The weather kept cooperating, tthe crowds kept coming, and the bands kept playing. The community came together at these shows it seemed. You could look out at the crowd, and see the bikers mingling with the hippies. The farmers chatting with the visiting folks from the cities. It truly showed the universal thing that we all have in common, and that was music. It was bringing people together, and it felt good to see that. 

It gave me this sense of a 1920's style social. When the brass bands used to gather in the town square, and the community would come out. I think much of that is lost nowadays, with technology, and the fast paced life that so many folks lead. Many people don't get out to meet their neighbor anymore. To shake hands, share stories. It also felt good, that so many people were coming to see bands, that traveled here from all over the country. Not knowing their names, or their songs. Just coming, because we had put so many great bands up, that they had faith that no mattter who the band was for that day, they were going to be amazing. Bands that folks rarely had the opportunity to see, because of the huge amount of cover bands that played the local venues every single weekend. There was rarely a band around here that wrote, or played their own songs. There are so many amazing original bands that travel the country, that I want to expose to people. In doing such, I am convinced, that many of these bands, have lifelong fans that originated at Weber's Deck.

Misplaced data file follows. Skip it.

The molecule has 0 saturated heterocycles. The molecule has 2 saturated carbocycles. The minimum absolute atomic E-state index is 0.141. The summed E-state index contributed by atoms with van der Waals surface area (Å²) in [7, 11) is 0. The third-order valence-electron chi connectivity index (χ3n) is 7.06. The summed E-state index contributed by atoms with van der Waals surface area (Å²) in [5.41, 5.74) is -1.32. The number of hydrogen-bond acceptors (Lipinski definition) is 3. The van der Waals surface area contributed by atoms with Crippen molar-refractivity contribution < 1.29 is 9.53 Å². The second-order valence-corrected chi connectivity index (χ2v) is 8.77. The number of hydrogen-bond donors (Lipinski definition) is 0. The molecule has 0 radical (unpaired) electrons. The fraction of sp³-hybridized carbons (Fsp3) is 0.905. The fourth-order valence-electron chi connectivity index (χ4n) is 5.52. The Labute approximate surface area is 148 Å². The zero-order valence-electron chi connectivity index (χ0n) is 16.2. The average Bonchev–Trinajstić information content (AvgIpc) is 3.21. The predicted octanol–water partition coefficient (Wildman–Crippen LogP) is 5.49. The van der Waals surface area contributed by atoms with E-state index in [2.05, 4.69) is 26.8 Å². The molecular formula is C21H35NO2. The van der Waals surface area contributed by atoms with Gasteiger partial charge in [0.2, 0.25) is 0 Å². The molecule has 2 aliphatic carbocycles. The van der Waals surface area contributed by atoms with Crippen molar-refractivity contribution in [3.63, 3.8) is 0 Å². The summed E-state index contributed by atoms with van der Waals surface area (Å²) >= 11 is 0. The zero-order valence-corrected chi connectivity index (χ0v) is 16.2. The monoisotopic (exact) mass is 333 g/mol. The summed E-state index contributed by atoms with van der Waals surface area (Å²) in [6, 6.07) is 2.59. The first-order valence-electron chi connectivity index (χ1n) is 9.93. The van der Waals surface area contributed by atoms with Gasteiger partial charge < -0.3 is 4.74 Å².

Do you pick and book all the bands yourself? 
This has to be a big undertaking for one dude. Do you have a day job?